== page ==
- Project plans
- Project activities
- Legislation and standards
- Industry context
Last edited 22 Sep 2016
Smart cities market
The global smart cities market is expected to be valued at US$1,265.85 bn by 2019 due to solid growth prospects across the world.
By application, the smart cities market is led by the smart transportation sector, whose contribution is estimated to be US$140.8 bn by 2016 and close to US$216 bn by 2019. Smart security and smart industrial automation are also likely to receive increasing demand in the coming years.
In terms of geography, solid government support to smart city technologies in North America is expected to help that regional market retain its dominant share in the coming years. The increasing use of advanced traffic management systems in North America is likely to be crucial to the market’s growth.
One of the key drivers for the global smart cities market is the increasing environmental awareness among the global population. This has led to a significant demand for eco-centric smart city projects. Governments have also been supportive of smart city initiatives that aim to reduce waste and boost the economic development of the city. The development of solar energy as a viable alternative energy source is a key contributor to the growth of the global smart cities market.
However, electronic waste, a byproduct of the firm establishment of the digital age, has become a major concern. Since most electronic waste is nonbiodegradable, it can pollute the environment and can present health hazards to the wildlife around disposal sites. This has led to the need for smart waste management systems that can automate the recycling of electronic waste and properly dispose of the remainder. This is likely to become a leading contributor in the global smart cities market in the coming years.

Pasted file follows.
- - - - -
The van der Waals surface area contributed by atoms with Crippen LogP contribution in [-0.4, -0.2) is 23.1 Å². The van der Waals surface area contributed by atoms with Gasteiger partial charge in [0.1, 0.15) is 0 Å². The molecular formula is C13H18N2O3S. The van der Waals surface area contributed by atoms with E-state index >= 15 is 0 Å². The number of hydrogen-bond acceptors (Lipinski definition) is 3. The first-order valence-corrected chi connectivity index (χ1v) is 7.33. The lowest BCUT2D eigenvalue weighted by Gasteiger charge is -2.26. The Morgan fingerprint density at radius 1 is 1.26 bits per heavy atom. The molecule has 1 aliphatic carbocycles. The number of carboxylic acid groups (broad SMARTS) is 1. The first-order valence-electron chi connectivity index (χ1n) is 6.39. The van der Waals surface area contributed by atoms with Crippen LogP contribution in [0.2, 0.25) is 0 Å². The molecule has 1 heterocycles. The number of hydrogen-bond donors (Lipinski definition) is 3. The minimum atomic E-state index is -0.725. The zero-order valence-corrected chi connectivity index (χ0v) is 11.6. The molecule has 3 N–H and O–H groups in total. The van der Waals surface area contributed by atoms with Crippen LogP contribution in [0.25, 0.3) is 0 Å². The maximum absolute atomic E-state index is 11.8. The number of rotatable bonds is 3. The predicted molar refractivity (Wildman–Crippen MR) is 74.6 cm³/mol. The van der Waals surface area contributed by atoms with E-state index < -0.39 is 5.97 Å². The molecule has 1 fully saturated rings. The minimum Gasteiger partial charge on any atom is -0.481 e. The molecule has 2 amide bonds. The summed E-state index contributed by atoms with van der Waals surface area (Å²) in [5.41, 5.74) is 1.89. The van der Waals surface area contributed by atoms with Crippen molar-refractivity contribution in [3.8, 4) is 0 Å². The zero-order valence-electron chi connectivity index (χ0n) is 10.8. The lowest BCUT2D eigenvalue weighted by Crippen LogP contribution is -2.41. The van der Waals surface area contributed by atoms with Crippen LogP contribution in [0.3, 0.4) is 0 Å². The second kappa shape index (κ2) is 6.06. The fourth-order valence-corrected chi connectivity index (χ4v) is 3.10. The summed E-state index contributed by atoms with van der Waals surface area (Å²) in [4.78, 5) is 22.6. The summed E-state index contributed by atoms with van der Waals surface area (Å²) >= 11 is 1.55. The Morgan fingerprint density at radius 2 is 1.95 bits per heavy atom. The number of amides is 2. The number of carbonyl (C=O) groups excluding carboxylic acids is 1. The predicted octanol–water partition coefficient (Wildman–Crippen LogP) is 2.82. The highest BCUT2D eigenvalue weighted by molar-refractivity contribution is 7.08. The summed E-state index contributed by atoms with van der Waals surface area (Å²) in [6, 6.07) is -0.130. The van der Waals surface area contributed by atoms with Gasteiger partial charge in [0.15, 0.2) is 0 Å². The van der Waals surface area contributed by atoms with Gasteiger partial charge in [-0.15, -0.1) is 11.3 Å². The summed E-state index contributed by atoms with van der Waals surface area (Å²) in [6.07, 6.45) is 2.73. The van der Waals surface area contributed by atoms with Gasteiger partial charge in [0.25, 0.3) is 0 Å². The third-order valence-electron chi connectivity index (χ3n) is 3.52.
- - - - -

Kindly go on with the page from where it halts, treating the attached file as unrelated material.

Migration to urban areas is another crucial driver for the global smart cities market. The lack of significant economic opportunities in rural areas and a reduction in the amount of arable land has led to rural inhabitants moving to cities to seek better economic prospects. This has put an increasing strain on natural resources, driving popular support for smart city solutions, which can reduce the exploitation of natural resources while keeping economic development intact.
On the other hand, concerns about the security of the data collected in order to implement smart city infrastructure persist due to the increasing occurrence of cyber-crime. The consistent technological advancement in the smart cities industry is likely to lead to the development of systems with comprehensive security features, but some risk of data leaks is likely to remain due to the dynamic nature of malware and hacking.
Featured articles and news
Assembling, curating, caring for, and designing the future.
A sensitive approach to renovating a building of historic stature.
UK energy policy uncertainty as Welsh project put on hold
What collaborative working achieves and how it can be put in place.
BSRIA publishes the 2019 edition of its small but concise annual databook.
Using QSAND to measure the performance of disaster response.
What U-values are, why they matter and how they are calculated.
The need to ensure that we plan for all aspects of our bio-economy
BSRIA calls on government to reach deeper into the causes of pollution.
George Demetri brings a whole new level of technical knowledge to Designing Buildings Wiki.
Quality professionals need to take an active role in driving the completion process forwards.
The innovations needed to move from rhetoric to realisation.